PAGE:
Prof. Jiannian Yao received his PhD degree with Prof. Akira Fujishima at Tokyo University in 1993. Then he joined the Institute of Photographic Chemistry, Chinese Academy of Sciences (CAS), and now he is a Professor of Chemistry in the Institute of Chemistry, CAS. He has been a member of CAS since 2005, and a fellow of the Royal Society of Chemistry (RSC) since 2008. He is currently serving as the chairman of the Chinese Chemical Society (CCS), and is the vice president of the National Natural Science Foundation of China (NSFC). His research interests include organic and inorganic opto-functional materials. He has published more than 350 papers, which have been cited nearly 6000 times.
(Research Group: http://jnyao.iccas.ac.cn/)
What was your inspiration in becoming a chemist?
Chemistry is a very central discipline, which connects the profound principles in physics and the complex phenomena in materials/biological science. Through various chemical routes, we can build molecules, clusters, nanoparticles, mesoscopic structures, and macroscopic materials over a wide range of scales. This not only provides us an ideal test bed to prove our bold theoretical conjectures, but also gives rise to many practical applications that help in solving the energy demand and environment problem. I am really enjoying my research in chemistry, and I hope it will contribute to both scientific advance and people’s everyday life.
What was the motivation to write your Polymer Chemistry article?
As potential alternatives to the widely used electron-acceptor of PCBM, highly efficient non-fullerene small molecules with excellent solution-processability are the key bottleneck for the further advances of the solution-processed non-fullerene organic solar cells (OSCs). Our initial motivation is to develop new efficient solution-processed non-fullerene small molecules. Perylene diimide (PDI) derivatives are potential non-fullerene small molecules and have been researched for several tens of years, but their strong aggregation ability normally limits their potential applications in the field of OSCs. To resolve this problem, we have designed and synthesized a series of PDI dimers which combine both the twisted molecular conformations and the amphiphilic side chains. This design concept carries out the balance between the pi-pi stacking ordering of the PDI chromphores and the reduced aggregate size of the acceptor phase when blended with a donor. As part of our findings, this Polymer Chemistry article ( DOI: 10.1039/C3PY00457K) tells the steric pairing effects from the twisted conformations of the molecular backbone and the role of the solvophilic and twisted bridge. Both of them determine the molecular aggregation ability and further the photovoltaic properties of the non-fullerene OSCs, shedding light on the fine-tuning molecular aggregation ability by judicious molecular tailoring.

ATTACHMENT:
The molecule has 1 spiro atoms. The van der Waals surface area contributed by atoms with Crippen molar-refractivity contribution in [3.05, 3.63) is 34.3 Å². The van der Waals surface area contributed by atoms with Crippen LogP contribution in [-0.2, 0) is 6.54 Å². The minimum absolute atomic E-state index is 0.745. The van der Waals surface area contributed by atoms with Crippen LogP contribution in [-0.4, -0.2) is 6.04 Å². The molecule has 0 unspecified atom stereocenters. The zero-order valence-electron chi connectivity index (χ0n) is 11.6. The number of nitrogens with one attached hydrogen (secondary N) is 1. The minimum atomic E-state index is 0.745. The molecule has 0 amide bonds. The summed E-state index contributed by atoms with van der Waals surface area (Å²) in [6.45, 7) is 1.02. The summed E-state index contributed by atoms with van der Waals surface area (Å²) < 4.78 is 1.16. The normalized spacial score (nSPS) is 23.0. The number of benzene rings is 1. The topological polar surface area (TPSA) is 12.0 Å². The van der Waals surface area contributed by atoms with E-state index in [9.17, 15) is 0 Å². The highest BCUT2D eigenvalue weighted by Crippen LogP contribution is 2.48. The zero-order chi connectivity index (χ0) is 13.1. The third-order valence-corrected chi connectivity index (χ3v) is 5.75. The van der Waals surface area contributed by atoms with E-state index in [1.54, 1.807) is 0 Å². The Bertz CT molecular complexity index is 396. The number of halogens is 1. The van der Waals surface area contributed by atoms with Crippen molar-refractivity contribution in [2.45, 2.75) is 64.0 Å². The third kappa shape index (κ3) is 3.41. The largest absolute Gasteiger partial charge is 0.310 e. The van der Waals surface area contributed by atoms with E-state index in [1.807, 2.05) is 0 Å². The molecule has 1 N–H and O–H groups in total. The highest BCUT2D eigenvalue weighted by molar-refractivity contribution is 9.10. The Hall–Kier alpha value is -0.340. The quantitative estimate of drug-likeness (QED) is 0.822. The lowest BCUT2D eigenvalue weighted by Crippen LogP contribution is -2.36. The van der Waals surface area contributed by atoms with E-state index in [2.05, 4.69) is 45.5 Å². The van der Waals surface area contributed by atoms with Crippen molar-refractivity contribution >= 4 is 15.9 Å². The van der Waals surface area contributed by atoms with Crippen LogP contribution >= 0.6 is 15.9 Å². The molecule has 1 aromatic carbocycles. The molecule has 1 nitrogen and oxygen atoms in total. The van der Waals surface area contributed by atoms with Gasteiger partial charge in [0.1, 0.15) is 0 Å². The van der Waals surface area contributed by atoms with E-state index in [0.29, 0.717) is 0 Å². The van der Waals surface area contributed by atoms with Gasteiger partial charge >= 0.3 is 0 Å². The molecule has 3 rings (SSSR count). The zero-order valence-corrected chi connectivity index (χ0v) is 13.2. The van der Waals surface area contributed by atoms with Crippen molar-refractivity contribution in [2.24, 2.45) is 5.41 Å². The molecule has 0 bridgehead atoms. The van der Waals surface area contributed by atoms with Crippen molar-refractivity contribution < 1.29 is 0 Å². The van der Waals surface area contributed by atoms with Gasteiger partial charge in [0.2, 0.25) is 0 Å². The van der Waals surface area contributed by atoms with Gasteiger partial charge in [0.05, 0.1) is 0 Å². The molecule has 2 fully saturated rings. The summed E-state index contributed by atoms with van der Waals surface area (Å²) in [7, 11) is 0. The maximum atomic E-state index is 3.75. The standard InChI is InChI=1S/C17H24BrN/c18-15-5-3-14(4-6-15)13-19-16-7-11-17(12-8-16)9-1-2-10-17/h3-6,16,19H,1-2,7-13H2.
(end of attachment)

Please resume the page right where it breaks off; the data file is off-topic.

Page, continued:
Why did you choose Polymer Chemistry to publish your work? (DOI: 10.1039/C3PY00457K)
Polymer Chemistry is a leading journal in the field of polymer science with many high quality and impact papers in the photovoltaic field. Also, the reviewing and publishing process is very fast, ensuring a timely report of our latest results.
In which upcoming conferences may our readers meet you?
I will attend the 29th Chinese Chemical Society (CCS) Congress held by Peking University in the year of 2014. This congress will invite chemists from China and many other countries (US, UK, Germany, Japan, etc.).
How do you spend your spare time?
I liked playing volleyball very much when I was younger. In these years, I often do some exercises on a treadmill machine, or just take a walk with my family. Chinese calligraphy is also one of my hobbies.
Which profession would you choose if you were not a scientist?
I would probably be engaged in the education career. I believe teaching the younger generation is essential to social progress. Actually, helping my students with their research is a very important part of my current job.
Cyrille Boyer is a guest web-writer for Polymer Chemistry. He is currently associate professor and an ARC-Future Fellow at the Australian Centre for NanoMedicine and Center for Advanced Macromolecular Design (School of Chemical Engineering, University of New South Wales (Australia)).